'We are a little late:' Christmas tree shortage leads to increase in artificial tree purchases

PLAINFIELD, Ill. (WLS) -- Pines, firs, spruces are the types of Christmas trees that are loaded onto lots before they're purchased and put up in livings rooms every year. But if you've gone out searching for a Christmas tree this year, you've likely noticed they might be harder to find.

Krystal Piotrowski and her boyfriend wanted to start a new tradition and cut their own Christmas tree this year, but found there was a tight supply at Anderson's Tree Farm in Plainfield.

"We are a little late, they did say come to come before Thanksgiving," Piotrowski said.

While there wasn't much to choose from in the fields, Piotrowski decided to buy a fresh-cut Frazier fur imported from North Carolina.

Chuck Pollack, the farm curator at Anderson Tree Farm, said he's struggled with growing trees on his farm over the past few years.

"We lost about 13,000 trees from the drought and the recession, we haven't recovered that yet," Pollack said.

The tree shortage has increased the demand for artificial trees. While Menards keeps plenty of live trees in stock, their selection of artificial trees gets bigger every year.

"There tends to be a bit more variation as far as what kind of lights you want on it," said Chris Folwer, Menards Plainfield General Manager. "There are ones where you can sit there with a remote and change the color of them."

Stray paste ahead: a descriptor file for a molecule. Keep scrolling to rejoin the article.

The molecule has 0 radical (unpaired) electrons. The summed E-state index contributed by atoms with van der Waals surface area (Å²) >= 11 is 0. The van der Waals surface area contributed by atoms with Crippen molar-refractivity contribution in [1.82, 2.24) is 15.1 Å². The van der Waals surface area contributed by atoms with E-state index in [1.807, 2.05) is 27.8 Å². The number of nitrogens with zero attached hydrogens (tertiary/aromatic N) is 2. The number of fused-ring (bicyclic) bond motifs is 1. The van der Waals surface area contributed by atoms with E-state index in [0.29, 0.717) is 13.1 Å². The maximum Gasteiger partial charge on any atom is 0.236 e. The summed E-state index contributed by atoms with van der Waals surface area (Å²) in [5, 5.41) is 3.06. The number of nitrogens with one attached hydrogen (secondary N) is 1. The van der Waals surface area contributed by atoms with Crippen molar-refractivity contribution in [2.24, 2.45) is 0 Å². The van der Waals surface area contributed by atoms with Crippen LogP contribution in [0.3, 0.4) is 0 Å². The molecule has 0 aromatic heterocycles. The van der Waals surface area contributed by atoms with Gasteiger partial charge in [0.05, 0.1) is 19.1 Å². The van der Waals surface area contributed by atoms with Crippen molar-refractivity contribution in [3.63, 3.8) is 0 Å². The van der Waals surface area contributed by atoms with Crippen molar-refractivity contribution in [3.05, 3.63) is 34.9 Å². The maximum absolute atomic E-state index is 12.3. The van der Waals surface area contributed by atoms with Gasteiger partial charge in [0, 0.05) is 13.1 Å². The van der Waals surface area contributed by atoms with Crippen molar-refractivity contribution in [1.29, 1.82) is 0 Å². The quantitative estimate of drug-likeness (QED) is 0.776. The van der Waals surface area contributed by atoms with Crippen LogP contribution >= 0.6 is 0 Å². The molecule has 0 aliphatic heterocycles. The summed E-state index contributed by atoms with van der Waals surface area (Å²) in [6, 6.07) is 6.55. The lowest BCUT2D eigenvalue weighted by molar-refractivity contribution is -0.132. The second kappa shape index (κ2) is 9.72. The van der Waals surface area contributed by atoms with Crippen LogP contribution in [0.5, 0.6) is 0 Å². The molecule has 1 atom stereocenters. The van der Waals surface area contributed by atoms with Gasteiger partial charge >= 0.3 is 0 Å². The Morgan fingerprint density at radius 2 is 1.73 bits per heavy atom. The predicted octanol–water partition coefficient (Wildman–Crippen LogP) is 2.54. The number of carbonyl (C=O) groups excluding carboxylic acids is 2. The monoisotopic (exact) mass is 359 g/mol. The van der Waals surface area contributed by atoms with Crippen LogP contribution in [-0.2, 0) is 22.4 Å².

Ruth Newell, a Menards customer, said she made the switch to an artificial tree a few years ago.

"When my children started to get older, it was a lot easier not to have to pick up the branches and everything that was on the floor, so I can just put everything back in the box and have it for next year," Newell said.

Despite the artificial tree boom, Anderson's Tree Farm is counting on family traditions to keep them in business, as long as they can stay in business.

Pollack said the future of tree farming doesn't look good, not due to weather or economics, but because younger generations don't want to get into the business.

"We are getting to the age, we can't do it anymore, but we keep trying we're going to the end," Pollack said.
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